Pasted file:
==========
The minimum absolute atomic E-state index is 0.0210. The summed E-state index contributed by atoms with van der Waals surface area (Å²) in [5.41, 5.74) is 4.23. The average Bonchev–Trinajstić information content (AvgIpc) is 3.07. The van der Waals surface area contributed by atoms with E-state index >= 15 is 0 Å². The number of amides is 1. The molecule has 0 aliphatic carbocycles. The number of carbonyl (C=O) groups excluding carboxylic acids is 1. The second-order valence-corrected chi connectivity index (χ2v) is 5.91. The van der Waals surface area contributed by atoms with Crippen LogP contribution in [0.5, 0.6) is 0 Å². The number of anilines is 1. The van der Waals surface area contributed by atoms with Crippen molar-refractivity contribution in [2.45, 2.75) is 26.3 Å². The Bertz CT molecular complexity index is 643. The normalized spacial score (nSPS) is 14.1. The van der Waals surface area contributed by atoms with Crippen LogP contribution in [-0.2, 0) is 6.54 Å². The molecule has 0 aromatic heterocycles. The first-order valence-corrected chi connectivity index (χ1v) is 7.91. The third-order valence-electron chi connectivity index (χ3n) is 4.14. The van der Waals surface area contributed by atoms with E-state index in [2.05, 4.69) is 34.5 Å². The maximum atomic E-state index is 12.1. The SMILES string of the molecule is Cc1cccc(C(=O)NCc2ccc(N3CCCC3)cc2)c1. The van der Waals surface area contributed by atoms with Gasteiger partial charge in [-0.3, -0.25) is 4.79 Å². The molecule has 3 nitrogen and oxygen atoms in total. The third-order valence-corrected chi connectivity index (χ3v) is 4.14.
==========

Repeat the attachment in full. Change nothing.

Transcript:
The minimum absolute atomic E-state index is 0.0210. The summed E-state index contributed by atoms with van der Waals surface area (Å²) in [5.41, 5.74) is 4.23. The average Bonchev–Trinajstić information content (AvgIpc) is 3.07. The van der Waals surface area contributed by atoms with E-state index >= 15 is 0 Å². The number of amides is 1. The molecule has 0 aliphatic carbocycles. The number of carbonyl (C=O) groups excluding carboxylic acids is 1. The second-order valence-corrected chi connectivity index (χ2v) is 5.91. The van der Waals surface area contributed by atoms with Crippen LogP contribution in [0.5, 0.6) is 0 Å². The number of anilines is 1. The van der Waals surface area contributed by atoms with Crippen molar-refractivity contribution in [2.45, 2.75) is 26.3 Å². The Bertz CT molecular complexity index is 643. The normalized spacial score (nSPS) is 14.1. The van der Waals surface area contributed by atoms with Crippen LogP contribution in [-0.2, 0) is 6.54 Å². The molecule has 0 aromatic heterocycles. The first-order valence-corrected chi connectivity index (χ1v) is 7.91. The third-order valence-electron chi connectivity index (χ3n) is 4.14. The van der Waals surface area contributed by atoms with E-state index in [2.05, 4.69) is 34.5 Å². The maximum atomic E-state index is 12.1. The SMILES string of the molecule is Cc1cccc(C(=O)NCc2ccc(N3CCCC3)cc2)c1. The van der Waals surface area contributed by atoms with Gasteiger partial charge in [-0.3, -0.25) is 4.79 Å². The molecule has 3 nitrogen and oxygen atoms in total. The third-order valence-corrected chi connectivity index (χ3v) is 4.14.